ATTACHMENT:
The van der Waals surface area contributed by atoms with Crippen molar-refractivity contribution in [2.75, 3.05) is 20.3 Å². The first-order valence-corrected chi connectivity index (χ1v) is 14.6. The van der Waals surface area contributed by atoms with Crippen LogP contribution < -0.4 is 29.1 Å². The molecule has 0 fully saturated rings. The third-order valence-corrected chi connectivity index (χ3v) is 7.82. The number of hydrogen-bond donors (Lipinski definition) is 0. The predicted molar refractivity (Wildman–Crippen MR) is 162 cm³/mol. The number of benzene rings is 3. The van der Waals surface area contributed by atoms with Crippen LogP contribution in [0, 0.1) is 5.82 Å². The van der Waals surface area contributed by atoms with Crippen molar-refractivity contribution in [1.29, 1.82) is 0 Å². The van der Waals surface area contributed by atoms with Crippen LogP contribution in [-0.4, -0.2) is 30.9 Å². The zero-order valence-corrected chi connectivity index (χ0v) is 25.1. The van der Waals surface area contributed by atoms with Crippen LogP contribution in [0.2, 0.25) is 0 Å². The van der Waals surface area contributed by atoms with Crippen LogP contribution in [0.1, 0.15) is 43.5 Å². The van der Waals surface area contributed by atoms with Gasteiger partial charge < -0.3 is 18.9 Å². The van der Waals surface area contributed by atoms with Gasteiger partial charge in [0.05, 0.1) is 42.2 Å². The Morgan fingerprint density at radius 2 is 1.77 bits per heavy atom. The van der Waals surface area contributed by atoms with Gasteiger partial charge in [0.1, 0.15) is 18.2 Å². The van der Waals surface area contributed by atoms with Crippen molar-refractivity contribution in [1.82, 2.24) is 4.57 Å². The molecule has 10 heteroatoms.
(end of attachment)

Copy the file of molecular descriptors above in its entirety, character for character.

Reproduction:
The van der Waals surface area contributed by atoms with Crippen molar-refractivity contribution in [2.75, 3.05) is 20.3 Å². The first-order valence-corrected chi connectivity index (χ1v) is 14.6. The van der Waals surface area contributed by atoms with Crippen LogP contribution < -0.4 is 29.1 Å². The molecule has 0 fully saturated rings. The third-order valence-corrected chi connectivity index (χ3v) is 7.82. The number of hydrogen-bond donors (Lipinski definition) is 0. The predicted molar refractivity (Wildman–Crippen MR) is 162 cm³/mol. The number of benzene rings is 3. The van der Waals surface area contributed by atoms with Crippen LogP contribution in [0, 0.1) is 5.82 Å². The van der Waals surface area contributed by atoms with Crippen molar-refractivity contribution in [1.29, 1.82) is 0 Å². The van der Waals surface area contributed by atoms with Crippen LogP contribution in [-0.4, -0.2) is 30.9 Å². The zero-order valence-corrected chi connectivity index (χ0v) is 25.1. The van der Waals surface area contributed by atoms with Crippen LogP contribution in [0.2, 0.25) is 0 Å². The van der Waals surface area contributed by atoms with Crippen LogP contribution in [0.1, 0.15) is 43.5 Å². The van der Waals surface area contributed by atoms with Gasteiger partial charge < -0.3 is 18.9 Å². The van der Waals surface area contributed by atoms with Gasteiger partial charge in [0.05, 0.1) is 42.2 Å². The Morgan fingerprint density at radius 2 is 1.77 bits per heavy atom. The van der Waals surface area contributed by atoms with Gasteiger partial charge in [0.1, 0.15) is 18.2 Å². The van der Waals surface area contributed by atoms with Crippen molar-refractivity contribution in [1.82, 2.24) is 4.57 Å². The molecule has 10 heteroatoms.